Depending on what you plan to do, this myth may come true. If you plan to build the next great Hadoop-based Big Data suite, you'll need programmers who can write in Java and understand specialized MapReduce programming.
However, if you're content to build on the work of others, programming shouldn't scare you off. Data Integration vendor, Syncsort, recommends leaning on Hadoop-compatible data integration tools that will allow analysts to run advanced queries without having to do any coding.
Most data integration tools will have GUIs that abstract MapReduce programming complexity, and many come with pre-built templates.
Many SMBs fear that they'll be locked out of the Big Data trend. The big vendors, the IBMs and Oracles, predictably peddle big, expensive solutions. That doesn't mean there aren't SMB-friendly tools out there.
Cloud computing is rapidly democratizing access to sophisticated technologies. "The cloud is turning Capex into Opex," Big Data author Phil Simon notes. "You can take advantage of the same cloud services that Netflix does, and the same thing is starting to happen with Big Data. A company of five can use Kaggle."
Kaggle calls itself a "marketplace that bridges the gap between data problems and data solutions." For instance, startup Jetpac offered $5,000 to someone who could come up with an algorithm that would identify compelling vacation photographs. Most vacation photos are pretty awful, after all, and separating the wheat from the chaff is a tedious, time-consuming process.
Jetpac had people manually rate 30,000 photos, and sought an algorithm that would rank photos the same way actual humans did, just by analyzing metadata (photo size, captions, descriptions, etc.). If Jetpac tried to develop this itself, the company would have spent a heck of a lot more than $5,000, and they would have had a single solution, not their pick of several.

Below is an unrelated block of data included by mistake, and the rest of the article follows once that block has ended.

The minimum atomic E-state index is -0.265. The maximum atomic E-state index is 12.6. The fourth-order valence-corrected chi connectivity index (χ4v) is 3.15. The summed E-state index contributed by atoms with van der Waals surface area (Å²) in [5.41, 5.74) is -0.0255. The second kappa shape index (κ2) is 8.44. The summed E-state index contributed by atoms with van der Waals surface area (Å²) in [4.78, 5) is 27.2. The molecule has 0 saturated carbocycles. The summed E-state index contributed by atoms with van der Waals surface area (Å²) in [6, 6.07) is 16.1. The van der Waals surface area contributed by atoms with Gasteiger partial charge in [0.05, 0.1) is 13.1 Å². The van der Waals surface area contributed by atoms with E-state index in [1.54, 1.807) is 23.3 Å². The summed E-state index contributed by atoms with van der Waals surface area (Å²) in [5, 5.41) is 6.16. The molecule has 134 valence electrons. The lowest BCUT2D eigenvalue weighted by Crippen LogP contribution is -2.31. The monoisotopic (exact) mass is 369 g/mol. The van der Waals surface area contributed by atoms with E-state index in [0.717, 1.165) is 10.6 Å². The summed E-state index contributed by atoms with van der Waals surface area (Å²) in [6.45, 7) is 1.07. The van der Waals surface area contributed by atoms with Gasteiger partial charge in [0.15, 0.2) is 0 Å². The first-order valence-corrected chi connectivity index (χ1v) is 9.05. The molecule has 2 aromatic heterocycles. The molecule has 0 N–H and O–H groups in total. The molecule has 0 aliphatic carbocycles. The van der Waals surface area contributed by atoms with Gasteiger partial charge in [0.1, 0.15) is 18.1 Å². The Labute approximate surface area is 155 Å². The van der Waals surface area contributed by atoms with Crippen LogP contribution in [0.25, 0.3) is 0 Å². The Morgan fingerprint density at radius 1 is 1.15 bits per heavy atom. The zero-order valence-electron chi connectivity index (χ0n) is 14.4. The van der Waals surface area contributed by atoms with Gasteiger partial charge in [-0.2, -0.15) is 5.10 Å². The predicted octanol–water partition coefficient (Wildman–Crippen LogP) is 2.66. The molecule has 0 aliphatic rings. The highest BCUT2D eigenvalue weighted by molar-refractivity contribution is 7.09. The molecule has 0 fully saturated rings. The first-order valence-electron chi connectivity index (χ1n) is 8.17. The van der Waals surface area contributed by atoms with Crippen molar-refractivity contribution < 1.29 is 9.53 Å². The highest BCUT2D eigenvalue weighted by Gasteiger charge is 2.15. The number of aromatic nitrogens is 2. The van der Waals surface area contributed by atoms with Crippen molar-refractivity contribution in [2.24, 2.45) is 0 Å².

In fact, Jetpac's image processing tool helped them land $2.4 million in VC funding from Khosla Ventures and Yahoo co-founder Jerry Yang.
This is a common misconception associated with anything open source. Just because you're able to reduce or eliminate the initial costs of purchasing software doesn't mean you'll necessarily save money. One of the problems with the cloud, for instance, is that it's so easy to run a science project on Amazon that developers of all sorts throw projects up in AWS, forget about them, but keep paying for them.
And virtual server sprawl already makes physical server sprawl look quaint.
While Hadoop helps you store and analyze data, how will you get legacy data into the system? How will you visualize the data? How will you share it? How will you secure data as it is shared more often across the enterprise?
A Hadoop solution is actually a patchwork of solutions. You can turn to a company like Cloudera for a complete enterprise solution, or you can start putting together a highly customized solution yourself. Whatever route you choose, you'll need to budget carefully because free software is never really free.
Jeff Vance is a Santa Monica-based writer. He's the founder of Startup50, a site devoted to emerging tech startups. Connect with him on Twitter @JWVance.